Meanwhile, Hitler invaded and conquered Yugoslavia after a massive bombing attack. Then, in what was seen as an insane move, he attacked his own ally--Russia, and encircled Leningrad, planning to starve the city to death. The United States finally joined the war after the Japanese devastated Pearl Harbor in Hawaii with a 360‑plane surprise attack. The attack happened on December 7, 1941 and although a surprise aerial attack was extremely successful, Japanese submarines failed to finish off any wounded ship inside the harbor. They had deceived the U.S. by expressing interest in continued peace. However, the success of the attack, which came under the command of Admiral Nagumo, surprised the Japanese as much as the Americans. Their force consisted of six carriers with 423 planes, and killed 2,335 servicemen and 68 civilians, with 1178 wounded. President Franklin D. Roosevelt said, "December 7, 1941, a date which will live in infamy," in reference to the attack. The following day, Congress declared war on Japan with only one vote against it. The vote against it was of Representative Jeannette Rankin of Montana, who had also voted against U.S. entry into World War I. For Jerry, Pearl Harbor was bitter-sweet. News filtered back that Jews were being slaughtered in mass in the dreaded Concentration Camps, something known as "the final solution." Hitler said that it was the only fate deserved by the "Untermenschen, "‑‑the sub‑humans.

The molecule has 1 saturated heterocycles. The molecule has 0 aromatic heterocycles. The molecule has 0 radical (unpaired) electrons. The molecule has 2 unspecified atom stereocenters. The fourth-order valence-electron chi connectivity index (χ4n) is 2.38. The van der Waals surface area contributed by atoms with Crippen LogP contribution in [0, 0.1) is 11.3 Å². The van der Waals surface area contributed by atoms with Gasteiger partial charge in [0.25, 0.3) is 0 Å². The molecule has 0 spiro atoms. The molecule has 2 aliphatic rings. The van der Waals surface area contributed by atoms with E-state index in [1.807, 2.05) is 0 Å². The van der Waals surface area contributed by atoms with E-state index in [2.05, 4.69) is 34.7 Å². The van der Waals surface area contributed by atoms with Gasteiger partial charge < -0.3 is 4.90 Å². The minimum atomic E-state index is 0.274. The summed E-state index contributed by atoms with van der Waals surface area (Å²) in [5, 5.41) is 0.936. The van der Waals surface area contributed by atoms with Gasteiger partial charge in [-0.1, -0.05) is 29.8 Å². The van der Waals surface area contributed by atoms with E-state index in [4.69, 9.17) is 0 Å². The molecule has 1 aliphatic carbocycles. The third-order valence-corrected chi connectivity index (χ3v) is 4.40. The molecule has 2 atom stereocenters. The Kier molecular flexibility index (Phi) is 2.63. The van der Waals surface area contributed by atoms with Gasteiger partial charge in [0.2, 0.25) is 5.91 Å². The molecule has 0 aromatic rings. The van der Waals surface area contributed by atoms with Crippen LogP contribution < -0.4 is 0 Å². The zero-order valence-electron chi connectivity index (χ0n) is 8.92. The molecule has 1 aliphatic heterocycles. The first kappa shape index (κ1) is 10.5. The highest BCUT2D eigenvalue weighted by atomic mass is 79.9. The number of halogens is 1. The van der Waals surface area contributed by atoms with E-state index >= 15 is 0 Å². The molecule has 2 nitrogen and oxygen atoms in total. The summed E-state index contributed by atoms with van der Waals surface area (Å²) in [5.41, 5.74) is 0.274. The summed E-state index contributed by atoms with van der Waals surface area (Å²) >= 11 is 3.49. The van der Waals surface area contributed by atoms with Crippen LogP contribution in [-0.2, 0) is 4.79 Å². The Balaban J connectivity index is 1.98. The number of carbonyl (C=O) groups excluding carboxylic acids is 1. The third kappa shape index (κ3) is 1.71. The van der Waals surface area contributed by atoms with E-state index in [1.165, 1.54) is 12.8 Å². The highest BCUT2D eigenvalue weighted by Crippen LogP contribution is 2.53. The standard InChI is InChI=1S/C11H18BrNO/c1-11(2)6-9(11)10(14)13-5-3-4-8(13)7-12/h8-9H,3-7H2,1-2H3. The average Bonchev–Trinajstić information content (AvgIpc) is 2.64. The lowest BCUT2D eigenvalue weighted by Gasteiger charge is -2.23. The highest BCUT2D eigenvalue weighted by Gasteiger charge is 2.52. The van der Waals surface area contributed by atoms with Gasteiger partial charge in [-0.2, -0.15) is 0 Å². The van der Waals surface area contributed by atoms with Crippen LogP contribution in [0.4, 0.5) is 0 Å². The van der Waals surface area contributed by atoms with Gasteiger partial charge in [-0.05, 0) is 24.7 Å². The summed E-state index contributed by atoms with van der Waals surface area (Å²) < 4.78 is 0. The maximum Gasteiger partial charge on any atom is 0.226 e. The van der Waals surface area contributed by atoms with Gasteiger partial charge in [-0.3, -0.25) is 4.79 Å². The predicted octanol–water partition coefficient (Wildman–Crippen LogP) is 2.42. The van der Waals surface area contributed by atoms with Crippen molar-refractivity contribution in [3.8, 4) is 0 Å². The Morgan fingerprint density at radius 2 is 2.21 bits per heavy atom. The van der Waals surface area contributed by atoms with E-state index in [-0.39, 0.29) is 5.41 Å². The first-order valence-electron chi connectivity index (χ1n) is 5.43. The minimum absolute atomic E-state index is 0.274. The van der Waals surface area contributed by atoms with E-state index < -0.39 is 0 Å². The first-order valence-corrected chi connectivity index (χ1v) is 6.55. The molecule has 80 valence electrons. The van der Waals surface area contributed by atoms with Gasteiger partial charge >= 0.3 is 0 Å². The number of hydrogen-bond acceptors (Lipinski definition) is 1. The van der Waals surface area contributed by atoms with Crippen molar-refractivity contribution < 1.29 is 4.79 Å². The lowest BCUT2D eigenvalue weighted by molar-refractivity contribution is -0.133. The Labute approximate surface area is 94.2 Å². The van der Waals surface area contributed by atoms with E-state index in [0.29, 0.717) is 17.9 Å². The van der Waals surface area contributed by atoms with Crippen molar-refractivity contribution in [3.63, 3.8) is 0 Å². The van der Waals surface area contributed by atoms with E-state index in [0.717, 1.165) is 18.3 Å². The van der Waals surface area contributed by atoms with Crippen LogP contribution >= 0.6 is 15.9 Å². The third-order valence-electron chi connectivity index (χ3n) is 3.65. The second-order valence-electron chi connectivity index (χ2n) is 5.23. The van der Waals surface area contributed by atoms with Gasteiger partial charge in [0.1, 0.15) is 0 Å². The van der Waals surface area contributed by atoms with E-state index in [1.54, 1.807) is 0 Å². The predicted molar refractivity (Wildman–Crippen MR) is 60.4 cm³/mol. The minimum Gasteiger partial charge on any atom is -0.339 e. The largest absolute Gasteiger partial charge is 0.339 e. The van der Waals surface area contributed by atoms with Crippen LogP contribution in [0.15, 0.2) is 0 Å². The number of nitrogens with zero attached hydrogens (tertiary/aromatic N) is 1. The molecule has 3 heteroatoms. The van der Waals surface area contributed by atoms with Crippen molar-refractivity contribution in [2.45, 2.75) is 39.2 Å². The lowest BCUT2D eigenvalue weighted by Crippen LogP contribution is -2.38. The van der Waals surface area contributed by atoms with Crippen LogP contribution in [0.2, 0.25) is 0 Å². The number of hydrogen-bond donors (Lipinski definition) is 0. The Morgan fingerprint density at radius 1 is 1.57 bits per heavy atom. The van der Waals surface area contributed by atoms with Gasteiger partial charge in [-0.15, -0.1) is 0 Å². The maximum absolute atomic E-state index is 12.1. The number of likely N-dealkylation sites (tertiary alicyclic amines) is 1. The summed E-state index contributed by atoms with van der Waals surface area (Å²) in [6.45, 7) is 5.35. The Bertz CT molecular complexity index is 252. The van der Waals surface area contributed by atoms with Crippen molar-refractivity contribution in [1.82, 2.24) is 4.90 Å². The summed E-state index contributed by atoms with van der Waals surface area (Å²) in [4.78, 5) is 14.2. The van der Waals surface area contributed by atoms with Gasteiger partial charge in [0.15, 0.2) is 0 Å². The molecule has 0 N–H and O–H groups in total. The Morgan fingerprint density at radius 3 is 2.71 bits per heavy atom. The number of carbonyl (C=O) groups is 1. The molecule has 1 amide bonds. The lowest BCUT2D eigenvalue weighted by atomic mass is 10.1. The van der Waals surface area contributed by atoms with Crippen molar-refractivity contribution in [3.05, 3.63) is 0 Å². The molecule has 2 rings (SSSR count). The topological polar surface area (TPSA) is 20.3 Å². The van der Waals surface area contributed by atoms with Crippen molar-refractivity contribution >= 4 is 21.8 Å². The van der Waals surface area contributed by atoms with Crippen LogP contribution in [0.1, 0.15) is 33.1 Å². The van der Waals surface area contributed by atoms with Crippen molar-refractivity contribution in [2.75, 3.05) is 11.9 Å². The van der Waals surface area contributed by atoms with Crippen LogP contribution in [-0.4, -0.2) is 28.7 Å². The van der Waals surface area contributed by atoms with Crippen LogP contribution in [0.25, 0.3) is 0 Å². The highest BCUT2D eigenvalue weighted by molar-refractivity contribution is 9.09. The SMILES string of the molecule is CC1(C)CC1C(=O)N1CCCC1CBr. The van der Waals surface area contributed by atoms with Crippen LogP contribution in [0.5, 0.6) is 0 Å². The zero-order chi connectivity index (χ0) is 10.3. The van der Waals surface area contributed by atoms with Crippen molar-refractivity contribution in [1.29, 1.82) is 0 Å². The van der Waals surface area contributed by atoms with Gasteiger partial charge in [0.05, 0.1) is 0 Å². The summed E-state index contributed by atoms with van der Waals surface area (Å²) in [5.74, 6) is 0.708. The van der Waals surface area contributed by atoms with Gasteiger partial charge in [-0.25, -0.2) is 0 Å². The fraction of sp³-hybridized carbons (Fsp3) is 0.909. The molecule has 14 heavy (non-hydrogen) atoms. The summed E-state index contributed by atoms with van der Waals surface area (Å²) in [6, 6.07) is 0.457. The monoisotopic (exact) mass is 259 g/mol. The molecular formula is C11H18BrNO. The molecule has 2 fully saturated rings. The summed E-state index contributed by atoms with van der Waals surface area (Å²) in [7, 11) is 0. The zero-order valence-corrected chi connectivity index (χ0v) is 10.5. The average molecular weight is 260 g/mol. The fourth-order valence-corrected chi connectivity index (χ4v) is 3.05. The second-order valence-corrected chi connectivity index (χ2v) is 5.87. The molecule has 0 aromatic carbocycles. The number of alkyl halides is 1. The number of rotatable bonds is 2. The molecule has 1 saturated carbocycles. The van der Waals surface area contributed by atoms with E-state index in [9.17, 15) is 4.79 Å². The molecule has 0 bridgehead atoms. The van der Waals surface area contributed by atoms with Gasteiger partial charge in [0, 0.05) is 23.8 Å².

German physicians carried out cruel experiments on those held in many Concentration Camps. One of these “doctors” was in the infamous Josef Mengele, who worked in Auschwitz. His experiments included putting victims in pressure chambers, testing drugs on them, freezing them, attempting to change their eye colors by injecting chemicals into children's eyes and various amputations and other brutal surgeries. Those who managed to survive his horrific experiments were almost always killed and dissected shortly afterwards.
Mengele liked to experiment with Gypsy children. Vera Alexander was a Jewish inmate at Auschwitz who looked after 50 sets of Romani twins. She recalled:
“I remember one set of twins in particular: Guido and Ina, aged about four. One day, Mengele took them away. When they returned, they were in a terrible state: they had been sewn together, back to back, like Siamese twins. Their wounds were infected and oozing pus. They screamed day and night. Then their parents – I remember the mother's name was Stella – managed to get some morphine and they killed the children in order to end their suffering.”
To be continued.